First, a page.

“The pharmacist-directed anticoagulation service is a viable approach to standardize the use of direct thrombin inhibitors for improving both the efficiency and safety of these complicated medications in an inpatient setting,” he says.

Source: Sciencedaily
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APMG needs no recognition for its course from PCI: Joydeep Sarkar

July 30, 2011 in DRUGS CONTROL, pharmacist, Pharmacy Council

In a scathing attack on Pharmacy Council of India (PCI) for its disapproval notice given against the six months course being conducted by the Academy of Pharmacy Management and Guidance (APMG), Kolkata, the secretary of the academy said their course is different from the courses offered by PCI, hence they don’t want any recognition from the statutory body.

The academy was floated by West Bengal Unit of the All India Chemists and Distributors Federation (AICDF) to train the unqualified pharmacists in the state. The traders associated with the academy demand for amendment in the Drugs & Cosmetics Act, 1940 in respect of dispensing of drugs from retail shops.

Coming down heavily on the decision of the pharmacy council, the traders argue that they are getting packed formulations from manufacturing companies and handing over the drugs against valid prescriptions. They neither make any drugs nor add anything into the formulations, then why should they appoint qualified pharmacists in their drugs stores. Instead, they will train their pharmacy workers updating with latest developments and knowledge about new drugs.

In response to the letter sent by PCI to the Academy stating disapproval of its six months course, Drug Store Management Course, the Secretary of the Academy, Joydeep Sarkar has commented that he did not want any recognition from the PCI or from West Bengal Pharmacy Council to run their course as it is not meant for registration. The course is meant only to upgrade the knowledge of the pharmacy workers, especially D-category pharmacists who are in plenty in most of the rural areas of the state.

“Our course is compact, tailor-made and pharmacy-friendly. It is aimed to the practical knowledge of those who are engaged in the drug stores without sufficient qualifications. We are updating with the latest developments happening in the pharmaceutical sector, especially knowledge about new drugs. This is not for registering with any council or for any higher study. We are giving training to our workers,” he said.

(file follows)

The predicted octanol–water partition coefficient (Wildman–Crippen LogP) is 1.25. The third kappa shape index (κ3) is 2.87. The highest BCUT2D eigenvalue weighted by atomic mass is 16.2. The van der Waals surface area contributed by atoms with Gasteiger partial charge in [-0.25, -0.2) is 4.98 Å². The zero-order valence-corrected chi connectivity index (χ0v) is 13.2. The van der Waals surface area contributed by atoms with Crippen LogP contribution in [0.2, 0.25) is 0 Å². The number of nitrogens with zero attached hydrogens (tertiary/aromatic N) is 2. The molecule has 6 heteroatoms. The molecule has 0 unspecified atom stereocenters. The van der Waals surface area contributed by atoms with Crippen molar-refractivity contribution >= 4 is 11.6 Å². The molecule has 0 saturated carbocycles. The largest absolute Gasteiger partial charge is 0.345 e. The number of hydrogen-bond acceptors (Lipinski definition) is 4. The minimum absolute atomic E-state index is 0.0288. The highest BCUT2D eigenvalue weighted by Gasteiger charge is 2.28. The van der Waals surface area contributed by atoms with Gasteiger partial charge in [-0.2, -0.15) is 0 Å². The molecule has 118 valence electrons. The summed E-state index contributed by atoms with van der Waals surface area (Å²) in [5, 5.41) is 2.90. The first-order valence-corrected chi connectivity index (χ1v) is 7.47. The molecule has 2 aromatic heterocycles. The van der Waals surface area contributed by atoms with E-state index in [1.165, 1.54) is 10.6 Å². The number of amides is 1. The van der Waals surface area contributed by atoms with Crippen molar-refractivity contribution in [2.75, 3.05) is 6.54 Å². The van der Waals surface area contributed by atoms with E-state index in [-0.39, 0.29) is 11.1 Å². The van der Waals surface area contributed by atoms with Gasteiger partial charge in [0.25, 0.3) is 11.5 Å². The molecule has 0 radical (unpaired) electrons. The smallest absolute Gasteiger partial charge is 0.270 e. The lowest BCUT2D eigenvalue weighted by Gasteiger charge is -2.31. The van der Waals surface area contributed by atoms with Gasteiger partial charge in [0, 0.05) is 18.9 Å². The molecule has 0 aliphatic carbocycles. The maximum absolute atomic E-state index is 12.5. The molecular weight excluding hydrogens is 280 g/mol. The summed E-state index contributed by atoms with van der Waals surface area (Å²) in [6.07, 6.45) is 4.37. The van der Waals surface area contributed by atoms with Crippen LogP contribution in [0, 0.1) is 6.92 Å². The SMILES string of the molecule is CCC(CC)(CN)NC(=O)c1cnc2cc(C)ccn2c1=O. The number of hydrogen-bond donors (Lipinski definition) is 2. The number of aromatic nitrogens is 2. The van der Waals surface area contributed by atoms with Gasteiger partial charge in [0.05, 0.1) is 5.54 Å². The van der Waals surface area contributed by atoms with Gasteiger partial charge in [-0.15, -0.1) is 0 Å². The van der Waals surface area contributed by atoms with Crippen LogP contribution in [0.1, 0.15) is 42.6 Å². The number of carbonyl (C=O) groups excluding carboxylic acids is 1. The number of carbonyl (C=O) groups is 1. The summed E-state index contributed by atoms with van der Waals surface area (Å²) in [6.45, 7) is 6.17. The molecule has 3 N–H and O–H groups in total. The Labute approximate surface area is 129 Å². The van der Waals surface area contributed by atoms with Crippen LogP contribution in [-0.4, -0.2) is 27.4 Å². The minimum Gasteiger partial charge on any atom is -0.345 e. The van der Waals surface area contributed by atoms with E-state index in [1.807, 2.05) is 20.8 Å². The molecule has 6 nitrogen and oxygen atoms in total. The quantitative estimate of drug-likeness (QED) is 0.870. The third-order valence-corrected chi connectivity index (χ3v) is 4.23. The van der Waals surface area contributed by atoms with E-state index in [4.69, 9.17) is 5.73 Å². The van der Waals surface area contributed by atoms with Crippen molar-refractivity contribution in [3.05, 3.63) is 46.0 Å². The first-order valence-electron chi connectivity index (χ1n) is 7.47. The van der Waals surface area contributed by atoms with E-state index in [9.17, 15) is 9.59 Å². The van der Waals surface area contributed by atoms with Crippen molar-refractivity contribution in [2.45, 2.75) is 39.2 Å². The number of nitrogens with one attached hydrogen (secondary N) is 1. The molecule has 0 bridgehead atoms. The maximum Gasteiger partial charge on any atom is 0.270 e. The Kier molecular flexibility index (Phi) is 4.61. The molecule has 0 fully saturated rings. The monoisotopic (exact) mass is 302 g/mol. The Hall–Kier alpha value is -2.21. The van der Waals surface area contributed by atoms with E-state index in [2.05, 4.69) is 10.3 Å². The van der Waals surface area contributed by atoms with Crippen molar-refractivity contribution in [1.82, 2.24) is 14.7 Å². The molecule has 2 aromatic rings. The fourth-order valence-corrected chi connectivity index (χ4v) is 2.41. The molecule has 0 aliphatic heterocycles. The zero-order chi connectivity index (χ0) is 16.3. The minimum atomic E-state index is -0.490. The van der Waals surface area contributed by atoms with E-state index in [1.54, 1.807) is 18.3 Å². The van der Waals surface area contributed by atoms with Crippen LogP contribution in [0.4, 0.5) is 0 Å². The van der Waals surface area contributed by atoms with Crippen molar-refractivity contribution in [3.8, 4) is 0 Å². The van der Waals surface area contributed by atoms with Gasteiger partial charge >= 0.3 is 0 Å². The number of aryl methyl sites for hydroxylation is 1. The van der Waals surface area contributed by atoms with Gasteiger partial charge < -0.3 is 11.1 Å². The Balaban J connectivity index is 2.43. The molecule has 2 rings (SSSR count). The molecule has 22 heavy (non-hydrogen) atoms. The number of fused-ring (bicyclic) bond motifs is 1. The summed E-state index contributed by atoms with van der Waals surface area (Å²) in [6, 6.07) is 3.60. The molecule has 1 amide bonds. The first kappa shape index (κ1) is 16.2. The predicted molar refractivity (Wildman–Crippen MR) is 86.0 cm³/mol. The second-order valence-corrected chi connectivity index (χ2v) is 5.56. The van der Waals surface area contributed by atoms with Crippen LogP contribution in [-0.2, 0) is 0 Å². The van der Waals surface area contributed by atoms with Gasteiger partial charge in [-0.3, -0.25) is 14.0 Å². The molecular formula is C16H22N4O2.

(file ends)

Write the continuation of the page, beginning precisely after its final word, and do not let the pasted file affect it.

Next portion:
He said the Diploma and the Degree courses approved by the PCI are in many ways inadequate and  insufficient  to run a chemist shop conveniently. The D Pharm course consisting two years study and 500 intern hours is much below than the International standard of contemporary studies conducted in foreign countries. This PCI approved courses do not include much of the regular practical training and knowledge about drugs and pharmacy in the entire curriculum, which are the obligatory part in pharmacy management and operation, he said while accusing the statutory body for disapproving his 6 months course.

He said it is a pity that PCI instead of taking steps to avoid the shortage of registered pharmacists for the chemists shops in the country, bringing stringent norms just to make the healthcare services complicated. APMG is trying to follow WHO‘s guidelines to arrange proportionate health workers for the ailing community even in the remote, rural areas where government health support is very poor. The Academy believes that it is no way unconstitutional to learn more for improving skills and services while the pharmacy workers are engaging in essential and specialty products. The Academy is very keen to educate and update the experienced pharmacy workers to reduce the probabilities of minimum mistakes from any chemist shop while serving or dealing with the patients, the secretary of the academy told Pharmabiz.